Evolution of SC24

ParameterLast update
Sunspotnumber - SC2418 August 2017
Solar cycle 24-25 Minimum transit18 August 2017
Hemispheric Sunspotnumber - SC2418 August 2017
Butterfly-diagram18 August 2017
Sunspot Latitude18 August 2017
Sunspot Area18 August 2017
Hemispheric sunspot area18 August 2017
Sunspotnumber vs. Sunspot Area18 August 2017
Classification Value (USAF)18 August 2017
Number of C-, M-, and X-class flares18 August 2017
Smoothed Flare Fluence per Solar Hemisphere18 August 2017
Evolution of powerful flares during sunspot cycle18 August 2017
Number of High Energetic Flares (HEF)18 August 2017
Butterfly-diagram of flare-producing sunspot groups18 August 2017
Number of Proton flares18 August 2017
Number of Prominences vs. CMX-flares18 August 2017
Latitude of Prominences18 August 2017
Main Zone Faculae18 August 2017
Polar Faculae18 August 2017
10,7 cm Radioflux18 August 2017
Ap-index18 August 2017
Sunspot Area vs. Ap-index18 August 2017
Total Solar Irradiance ("Solar Constant")18 August 2017
Cosmic Rays18 August 2017
Links to data-sources25 June 2017

Absolute and smoothed sunspotnumber SC23-SC24

During the summer of 2011, SSN increased, reaching a smoothed value of 98,0 in November. Since then, sunspot activity decreased until a minimum was reached in December 2012 (83,2). A new smoothed maximum was reached in March 2014 (118,2) and is probably the true maximum for this solar cycle. Slightly different values can be obtained pending the used smoothing formula. This smoothed value was within the error margins of the predicted SC24-maximum by ISES/SWPC panel (90 +/-20 in the old version of ISN; est. 135 +/-35 in the new version). See also this little article I wrote for the STCE Newsletter (10 November 2012): Has SC24-maximum passed?, as well as some comments by F. Clette from the SIDC.
The polar field reversal seems to have taken place on the Sun's north pole (early 2013), and seems to have been completed on the south pole mid-2014. Notice the weakness in magnetic field strength at the northern solar pole, and the increasing field strength near the south pole (see Wilcox SO and MSFC). This evolution has also been recorded in the polar faculae counts over the last few months, i.e. since early 2015 (see Polar Faculae).
A comparison of the rising and maximum phase of SC24 with previous solar cycles can be found here (ISN v1.0).
Possibly the first sunspot group of SC25 was observed on 20 December 2016. See this STCE Newsitem.

Solar cycle 24-25 Minimum transit

The evolution of the smoothed sunspot number can be followed here as SC24 declines towards its minimum and new SC25 will increase the sunspot activity again. The SC24-25 transit can be compared to previous solar cycles, which have been conveniently grouped into two bins: cycles 12-15 & 24 (blue curves), and cycles 10-11 & 16-23 (red curves). The dashed curves indicate the standard deviation from the average curve (thick lines). Point "0" is the last month with a smoothed sunspot number above 30. This value was arbitrarily chosen, but could not be much lower as some cycle minima had smoothed sunspot numbers around 18. Month "0" for the current minimum transit was in October 2016. For the "red" group of solar cycles, a minimum occured on the average 13 months later. However, for the other group (blue curves) this minimum took place only after 39 months. The timing is mostly determined by the strength of the new cycle: more active cycles tend to start their rise earlier (after 8-15 months; "red" group), though there have been 2 notable exceptions: SC17 and SC22.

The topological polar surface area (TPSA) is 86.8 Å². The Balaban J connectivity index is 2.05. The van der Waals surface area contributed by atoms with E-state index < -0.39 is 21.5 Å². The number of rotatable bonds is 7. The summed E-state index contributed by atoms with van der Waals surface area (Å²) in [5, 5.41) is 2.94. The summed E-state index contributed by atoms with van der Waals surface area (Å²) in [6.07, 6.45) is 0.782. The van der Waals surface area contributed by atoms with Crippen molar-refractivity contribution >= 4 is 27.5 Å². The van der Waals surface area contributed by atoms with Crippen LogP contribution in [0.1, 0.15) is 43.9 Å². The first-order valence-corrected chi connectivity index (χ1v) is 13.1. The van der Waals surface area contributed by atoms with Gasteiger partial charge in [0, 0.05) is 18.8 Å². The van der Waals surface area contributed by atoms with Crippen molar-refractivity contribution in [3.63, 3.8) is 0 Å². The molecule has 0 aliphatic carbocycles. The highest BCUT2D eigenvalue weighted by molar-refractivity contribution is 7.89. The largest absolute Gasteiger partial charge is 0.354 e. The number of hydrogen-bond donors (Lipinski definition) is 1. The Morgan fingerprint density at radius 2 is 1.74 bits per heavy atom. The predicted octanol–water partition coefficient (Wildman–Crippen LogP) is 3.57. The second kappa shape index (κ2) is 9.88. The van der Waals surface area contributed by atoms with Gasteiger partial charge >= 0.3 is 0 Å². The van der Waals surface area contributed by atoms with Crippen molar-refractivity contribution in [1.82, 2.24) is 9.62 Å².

Hemispheric sunspotnumber SC23-SC24

Graph above shows the evolution of the hemispheric sunspot number. It is clear that the first SC24 maximum was due to increased activity on the northern solar hemisphere (smoothed Rn = 66,4 in November 2011), whereas the second, true, maximum was the result of enhanced activity on the southern hemisphere (smoothed Rs = 83,3 in February 2014).


Sunspotgroups of SC24 are appearing at the expected latitudes. In 2012, northern sunspotgroups appeared on the average 5° closer to the solar equator than the southern ones (resp. +14,4° vs. -18,6°). In 2014, this latitude difference has shrunk to about 2,5 degrees (resp. +11,3° and -13,8°). So far for SC24, the most extreme latitude of a northern sunspotgroup was +41,6° (NOAA 1069, May 2010), whereas for the southern solar hemisphere this was -37° (NOAA 1962, January 2014). In December 2014, there was also a high latitude group on the northern hemisphere (NOAA 2236, +29,9°). In December 2016, what is possibly the first sunspot group of the new solar cycle 25 appeared in the southern hemisphere. Some caution remains justified, in view of the average latitude of the other sunspot groups, the timing of the appearance, and its position in the Butterfly-diagram.

Sunspot Latitude

Using sunspot latitude at SC-maximum (Graph; see also Schatten for another approach with same parameter), and taking into account uncertainties in this method as well as in the SC24-maximum prediction (83 + 18), SC24-maximum was not expected prior to February 2014. As it turns out, this was a good prediction (SC24 maximum in March 2014), though the observed latitude was lower than expected (predicted: 14,15° , observed: 13,20°). This is in contrast with the much sooner timing one might initially have concluded from other physical parameters such as e.g. Polar Magnetic Fields. The latter would also have meant an extraordinary soon maximum for such a low amplitude cycle. See this updated graph, showing the positions of both SC24 maxima relative to Waldmeier's curve (Trise vs. SCmax; note these are old ISN v1.0 data). It's also of interest that, so far, the overall SC24 latitude evolution happens in the lower half of the SC19-23 latitude band.

Sunspot Area

Just as the sunspot number, the smoothed sunspot area has reached a new maximum for this solar cycle (February 2014, 1247MH). Note the current NOAA-areas have been corrected so they can be compared to the Greenwich areas. The monthly sunspot area for February 2014 was the highest so far this SC (2015 vs. 1536 MH in November 2011).

Hemispheric sunspot area